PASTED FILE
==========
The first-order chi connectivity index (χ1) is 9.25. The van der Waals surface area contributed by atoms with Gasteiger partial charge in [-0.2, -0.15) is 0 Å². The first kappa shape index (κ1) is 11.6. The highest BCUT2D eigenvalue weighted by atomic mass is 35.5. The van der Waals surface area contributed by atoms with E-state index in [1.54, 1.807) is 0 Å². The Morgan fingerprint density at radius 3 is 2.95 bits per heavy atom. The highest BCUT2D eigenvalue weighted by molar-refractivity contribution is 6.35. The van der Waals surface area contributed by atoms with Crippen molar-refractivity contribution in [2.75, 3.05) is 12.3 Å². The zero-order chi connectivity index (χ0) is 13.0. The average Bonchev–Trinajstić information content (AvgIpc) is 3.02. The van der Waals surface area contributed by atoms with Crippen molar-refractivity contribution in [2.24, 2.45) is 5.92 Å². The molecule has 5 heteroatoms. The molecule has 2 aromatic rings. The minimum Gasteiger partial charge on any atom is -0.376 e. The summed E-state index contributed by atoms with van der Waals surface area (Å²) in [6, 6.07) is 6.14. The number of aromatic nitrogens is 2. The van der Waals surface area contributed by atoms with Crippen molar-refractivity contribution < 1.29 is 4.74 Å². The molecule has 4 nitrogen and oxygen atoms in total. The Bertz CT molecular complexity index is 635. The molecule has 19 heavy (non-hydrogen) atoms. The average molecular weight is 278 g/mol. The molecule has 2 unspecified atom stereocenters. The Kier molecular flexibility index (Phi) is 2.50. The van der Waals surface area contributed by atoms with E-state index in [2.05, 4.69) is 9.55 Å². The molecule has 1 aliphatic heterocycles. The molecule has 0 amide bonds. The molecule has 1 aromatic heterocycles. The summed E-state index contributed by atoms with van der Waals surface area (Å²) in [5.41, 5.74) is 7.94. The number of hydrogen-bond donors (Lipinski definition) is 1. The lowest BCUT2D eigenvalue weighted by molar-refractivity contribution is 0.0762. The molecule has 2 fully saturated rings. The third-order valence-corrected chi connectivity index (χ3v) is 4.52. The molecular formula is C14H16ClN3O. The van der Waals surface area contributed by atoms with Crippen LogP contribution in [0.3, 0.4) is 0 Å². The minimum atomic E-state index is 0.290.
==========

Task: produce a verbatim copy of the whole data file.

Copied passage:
The first-order chi connectivity index (χ1) is 9.25. The van der Waals surface area contributed by atoms with Gasteiger partial charge in [-0.2, -0.15) is 0 Å². The first kappa shape index (κ1) is 11.6. The highest BCUT2D eigenvalue weighted by atomic mass is 35.5. The van der Waals surface area contributed by atoms with E-state index in [1.54, 1.807) is 0 Å². The Morgan fingerprint density at radius 3 is 2.95 bits per heavy atom. The highest BCUT2D eigenvalue weighted by molar-refractivity contribution is 6.35. The van der Waals surface area contributed by atoms with Crippen molar-refractivity contribution in [2.75, 3.05) is 12.3 Å². The zero-order chi connectivity index (χ0) is 13.0. The average Bonchev–Trinajstić information content (AvgIpc) is 3.02. The van der Waals surface area contributed by atoms with Crippen molar-refractivity contribution in [2.24, 2.45) is 5.92 Å². The molecule has 5 heteroatoms. The molecule has 2 aromatic rings. The minimum Gasteiger partial charge on any atom is -0.376 e. The summed E-state index contributed by atoms with van der Waals surface area (Å²) in [6, 6.07) is 6.14. The number of aromatic nitrogens is 2. The van der Waals surface area contributed by atoms with Crippen molar-refractivity contribution < 1.29 is 4.74 Å². The molecule has 4 nitrogen and oxygen atoms in total. The Bertz CT molecular complexity index is 635. The molecule has 19 heavy (non-hydrogen) atoms. The average molecular weight is 278 g/mol. The molecule has 2 unspecified atom stereocenters. The Kier molecular flexibility index (Phi) is 2.50. The van der Waals surface area contributed by atoms with E-state index in [2.05, 4.69) is 9.55 Å². The molecule has 1 aliphatic heterocycles. The molecule has 0 amide bonds. The molecule has 1 aromatic heterocycles. The summed E-state index contributed by atoms with van der Waals surface area (Å²) in [5.41, 5.74) is 7.94. The number of hydrogen-bond donors (Lipinski definition) is 1. The lowest BCUT2D eigenvalue weighted by molar-refractivity contribution is 0.0762. The molecule has 2 fully saturated rings. The third-order valence-corrected chi connectivity index (χ3v) is 4.52. The molecular formula is C14H16ClN3O. The van der Waals surface area contributed by atoms with Crippen LogP contribution in [0.3, 0.4) is 0 Å². The minimum atomic E-state index is 0.290.